Phase II vapor recovery systems installed after April 1, 2003, must be compatible with Onboard Refueling Vapor Recovery (ORVR) systems. ORVR systems were introduced in 1998 model vehicles and now are required on most new cars and light-duty trucks. Phase II systems currently certified as ORVR compatible are provided below.
Under existing regulation, existing facilities must have ORVR compatible Phase II systems by April 1, 2005. ARB will consider an extension to the ORVR compatibility April 1, 2005, deadline at the November 18, 2004, Board meeting. Comments are welcomed on the staff's proposal to be released on October 1, 2004. Please visit www.arb.ca.gov/vapor/regulatory.htm for more information.
EVR PHASE II (INCLUDING EVR NOZZLES AND IN-STATION DIAGNOSTICS)
Phase II vapor recovery systems control emissions associated with vehicle fueling. EVR Phase II systems are certified to several new standards, including ORVR compatibility, more stringent spillage and "dripless nozzle" requirements, in-station diagnostics (ISD), and storage tank pressure limits. Several manufacturers have submitted applications for EVR Phase II certification, but no system has yet been certified. By regulation and ARB Executive Officer action (Executive Order G-70-205), the implementation date for the new EVR Phase II system standards, other than ORVR compatibility and ISD, has been delayed to January 1, 2005. The implementation date for EVR Phase II systems with ISD is now April 1, 2005. At present, existing facilities have until April 2009 to upgrade to EVR Phase II systems.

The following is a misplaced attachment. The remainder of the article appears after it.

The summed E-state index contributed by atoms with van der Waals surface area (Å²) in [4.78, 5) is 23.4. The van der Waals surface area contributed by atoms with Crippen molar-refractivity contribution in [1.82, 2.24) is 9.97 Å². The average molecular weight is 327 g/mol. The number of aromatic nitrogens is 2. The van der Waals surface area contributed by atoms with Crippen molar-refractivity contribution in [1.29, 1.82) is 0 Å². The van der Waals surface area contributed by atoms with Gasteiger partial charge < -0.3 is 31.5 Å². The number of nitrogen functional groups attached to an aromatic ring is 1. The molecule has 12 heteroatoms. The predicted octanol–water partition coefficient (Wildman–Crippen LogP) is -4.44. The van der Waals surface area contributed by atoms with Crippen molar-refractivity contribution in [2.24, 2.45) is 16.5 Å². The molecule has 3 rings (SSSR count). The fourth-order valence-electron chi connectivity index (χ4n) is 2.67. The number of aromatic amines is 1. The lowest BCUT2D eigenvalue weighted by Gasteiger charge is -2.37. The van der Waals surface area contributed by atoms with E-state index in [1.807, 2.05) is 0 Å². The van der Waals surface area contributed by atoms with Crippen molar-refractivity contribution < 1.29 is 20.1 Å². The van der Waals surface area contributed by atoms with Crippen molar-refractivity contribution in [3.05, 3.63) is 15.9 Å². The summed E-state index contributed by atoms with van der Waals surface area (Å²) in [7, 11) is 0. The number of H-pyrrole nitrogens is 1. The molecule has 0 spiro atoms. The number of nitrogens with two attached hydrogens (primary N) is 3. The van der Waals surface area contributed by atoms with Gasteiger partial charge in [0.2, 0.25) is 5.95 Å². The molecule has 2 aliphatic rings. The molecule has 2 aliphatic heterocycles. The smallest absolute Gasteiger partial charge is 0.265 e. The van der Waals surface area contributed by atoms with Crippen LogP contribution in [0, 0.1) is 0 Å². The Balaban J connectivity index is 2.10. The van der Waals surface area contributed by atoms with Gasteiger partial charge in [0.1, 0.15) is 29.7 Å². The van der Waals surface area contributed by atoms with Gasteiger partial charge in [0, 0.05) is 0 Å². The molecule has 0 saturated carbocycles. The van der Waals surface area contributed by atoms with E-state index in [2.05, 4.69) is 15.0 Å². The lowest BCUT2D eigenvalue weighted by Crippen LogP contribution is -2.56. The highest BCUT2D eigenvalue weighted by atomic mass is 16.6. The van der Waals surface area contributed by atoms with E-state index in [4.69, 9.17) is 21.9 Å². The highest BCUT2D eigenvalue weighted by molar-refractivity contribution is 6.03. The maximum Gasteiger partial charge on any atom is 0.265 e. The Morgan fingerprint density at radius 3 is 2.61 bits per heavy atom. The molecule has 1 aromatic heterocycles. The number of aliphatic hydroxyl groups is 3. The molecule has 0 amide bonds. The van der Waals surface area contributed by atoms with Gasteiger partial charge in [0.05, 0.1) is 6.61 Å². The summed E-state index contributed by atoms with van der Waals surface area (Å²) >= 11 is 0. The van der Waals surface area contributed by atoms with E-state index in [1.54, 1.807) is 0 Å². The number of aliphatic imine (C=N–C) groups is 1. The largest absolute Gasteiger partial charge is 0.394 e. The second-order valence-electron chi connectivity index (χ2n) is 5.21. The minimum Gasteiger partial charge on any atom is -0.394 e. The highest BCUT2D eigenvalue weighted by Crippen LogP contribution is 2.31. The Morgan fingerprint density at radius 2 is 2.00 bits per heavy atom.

Two systems are currently approved for use in California. See this page for information on which system will best suit your stations needs.
ISD PHASE-IN AND EXEMPTION FOR LOW THROUGHPUT FACILITIES
ISD systems will be certified in conjunction with EVR Phase II systems and will alert the station operator when a vapor recovery system failure occurs and will shut down dispensing if the problem is not addressed. Deadlines for ISD installation depend on the facility gasoline throughput as shown in the following table, which reflect recent extensions approved by the ARB Executive Officer. An extension to the ISD deadlines for stations with throughputs greater than 600,000 and less than 1.8 million gallons per year will be considered as part of the November 2004 rulemaking.